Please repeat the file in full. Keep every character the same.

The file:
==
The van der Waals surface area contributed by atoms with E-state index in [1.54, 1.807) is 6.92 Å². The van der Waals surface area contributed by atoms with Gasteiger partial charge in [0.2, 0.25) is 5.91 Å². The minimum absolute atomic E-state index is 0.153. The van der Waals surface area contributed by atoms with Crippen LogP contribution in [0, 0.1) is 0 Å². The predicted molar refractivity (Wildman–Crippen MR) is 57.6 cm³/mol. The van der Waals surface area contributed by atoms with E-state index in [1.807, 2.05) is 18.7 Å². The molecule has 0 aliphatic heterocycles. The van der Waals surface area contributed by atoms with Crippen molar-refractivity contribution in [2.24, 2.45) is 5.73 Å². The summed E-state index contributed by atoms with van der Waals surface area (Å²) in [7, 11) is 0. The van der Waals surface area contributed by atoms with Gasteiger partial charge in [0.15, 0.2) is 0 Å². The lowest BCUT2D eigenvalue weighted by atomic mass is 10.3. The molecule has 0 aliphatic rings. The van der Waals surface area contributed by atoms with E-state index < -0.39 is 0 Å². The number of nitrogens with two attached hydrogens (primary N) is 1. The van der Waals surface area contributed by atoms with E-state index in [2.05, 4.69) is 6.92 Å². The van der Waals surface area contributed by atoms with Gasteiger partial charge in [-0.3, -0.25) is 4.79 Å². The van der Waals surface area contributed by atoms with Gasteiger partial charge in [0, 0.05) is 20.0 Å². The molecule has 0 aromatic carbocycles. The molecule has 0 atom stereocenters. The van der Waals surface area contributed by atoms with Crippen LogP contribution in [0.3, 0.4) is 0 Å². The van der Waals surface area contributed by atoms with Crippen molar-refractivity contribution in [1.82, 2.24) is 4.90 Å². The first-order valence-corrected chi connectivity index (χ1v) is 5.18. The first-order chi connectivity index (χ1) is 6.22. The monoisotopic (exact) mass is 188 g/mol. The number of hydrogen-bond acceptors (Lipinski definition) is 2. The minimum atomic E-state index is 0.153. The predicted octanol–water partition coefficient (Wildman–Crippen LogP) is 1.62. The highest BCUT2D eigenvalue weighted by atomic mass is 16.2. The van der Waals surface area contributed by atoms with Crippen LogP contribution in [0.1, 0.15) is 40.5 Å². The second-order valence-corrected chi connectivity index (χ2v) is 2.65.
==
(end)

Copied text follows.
The van der Waals surface area contributed by atoms with E-state index in [1.54, 1.807) is 6.92 Å². The van der Waals surface area contributed by atoms with Gasteiger partial charge in [0.2, 0.25) is 5.91 Å². The minimum absolute atomic E-state index is 0.153. The van der Waals surface area contributed by atoms with Crippen LogP contribution in [0, 0.1) is 0 Å². The predicted molar refractivity (Wildman–Crippen MR) is 57.6 cm³/mol. The van der Waals surface area contributed by atoms with E-state index in [1.807, 2.05) is 18.7 Å². The molecule has 0 aliphatic heterocycles. The van der Waals surface area contributed by atoms with Crippen molar-refractivity contribution in [2.24, 2.45) is 5.73 Å². The summed E-state index contributed by atoms with van der Waals surface area (Å²) in [7, 11) is 0. The van der Waals surface area contributed by atoms with Gasteiger partial charge in [0.15, 0.2) is 0 Å². The lowest BCUT2D eigenvalue weighted by atomic mass is 10.3. The molecule has 0 aliphatic rings. The van der Waals surface area contributed by atoms with E-state index < -0.39 is 0 Å². The number of nitrogens with two attached hydrogens (primary N) is 1. The van der Waals surface area contributed by atoms with E-state index in [2.05, 4.69) is 6.92 Å². The van der Waals surface area contributed by atoms with Gasteiger partial charge in [-0.3, -0.25) is 4.79 Å². The van der Waals surface area contributed by atoms with Gasteiger partial charge in [0, 0.05) is 20.0 Å². The molecule has 0 aromatic carbocycles. The molecule has 0 atom stereocenters. The van der Waals surface area contributed by atoms with Crippen LogP contribution in [0.3, 0.4) is 0 Å². The van der Waals surface area contributed by atoms with Crippen molar-refractivity contribution in [1.82, 2.24) is 4.90 Å². The first-order valence-corrected chi connectivity index (χ1v) is 5.18. The first-order chi connectivity index (χ1) is 6.22. The monoisotopic (exact) mass is 188 g/mol. The number of hydrogen-bond acceptors (Lipinski definition) is 2. The minimum atomic E-state index is 0.153. The predicted octanol–water partition coefficient (Wildman–Crippen LogP) is 1.62. The highest BCUT2D eigenvalue weighted by atomic mass is 16.2. The van der Waals surface area contributed by atoms with Crippen LogP contribution in [0.1, 0.15) is 40.5 Å². The second-order valence-corrected chi connectivity index (χ2v) is 2.65.